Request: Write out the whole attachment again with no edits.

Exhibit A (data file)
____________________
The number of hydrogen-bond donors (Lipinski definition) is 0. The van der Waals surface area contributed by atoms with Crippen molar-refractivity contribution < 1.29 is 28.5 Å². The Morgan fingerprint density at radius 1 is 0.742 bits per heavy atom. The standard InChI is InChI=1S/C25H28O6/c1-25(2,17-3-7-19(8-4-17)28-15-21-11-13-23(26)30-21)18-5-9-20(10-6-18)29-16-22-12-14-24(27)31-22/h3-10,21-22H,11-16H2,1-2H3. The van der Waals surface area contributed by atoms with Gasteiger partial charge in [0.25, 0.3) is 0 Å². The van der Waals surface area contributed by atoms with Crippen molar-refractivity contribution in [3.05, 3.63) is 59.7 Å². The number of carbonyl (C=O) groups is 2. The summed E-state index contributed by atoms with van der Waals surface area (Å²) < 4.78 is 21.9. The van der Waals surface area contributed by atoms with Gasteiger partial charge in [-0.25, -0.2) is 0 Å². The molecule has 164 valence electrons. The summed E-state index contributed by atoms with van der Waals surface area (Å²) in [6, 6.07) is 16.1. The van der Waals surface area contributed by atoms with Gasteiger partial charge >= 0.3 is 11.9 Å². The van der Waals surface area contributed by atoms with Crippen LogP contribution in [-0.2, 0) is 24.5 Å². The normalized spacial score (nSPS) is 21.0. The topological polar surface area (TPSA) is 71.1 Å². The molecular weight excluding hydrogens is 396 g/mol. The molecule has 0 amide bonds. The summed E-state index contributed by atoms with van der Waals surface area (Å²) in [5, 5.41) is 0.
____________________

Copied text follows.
The number of hydrogen-bond donors (Lipinski definition) is 0. The van der Waals surface area contributed by atoms with Crippen molar-refractivity contribution < 1.29 is 28.5 Å². The Morgan fingerprint density at radius 1 is 0.742 bits per heavy atom. The standard InChI is InChI=1S/C25H28O6/c1-25(2,17-3-7-19(8-4-17)28-15-21-11-13-23(26)30-21)18-5-9-20(10-6-18)29-16-22-12-14-24(27)31-22/h3-10,21-22H,11-16H2,1-2H3. The van der Waals surface area contributed by atoms with Gasteiger partial charge in [0.25, 0.3) is 0 Å². The van der Waals surface area contributed by atoms with Crippen molar-refractivity contribution in [3.05, 3.63) is 59.7 Å². The number of carbonyl (C=O) groups is 2. The summed E-state index contributed by atoms with van der Waals surface area (Å²) < 4.78 is 21.9. The van der Waals surface area contributed by atoms with Gasteiger partial charge in [-0.25, -0.2) is 0 Å². The molecule has 164 valence electrons. The summed E-state index contributed by atoms with van der Waals surface area (Å²) in [6, 6.07) is 16.1. The van der Waals surface area contributed by atoms with Gasteiger partial charge >= 0.3 is 11.9 Å². The van der Waals surface area contributed by atoms with Crippen LogP contribution in [-0.2, 0) is 24.5 Å². The normalized spacial score (nSPS) is 21.0. The topological polar surface area (TPSA) is 71.1 Å². The molecular weight excluding hydrogens is 396 g/mol. The molecule has 0 amide bonds. The summed E-state index contributed by atoms with van der Waals surface area (Å²) in [5, 5.41) is 0.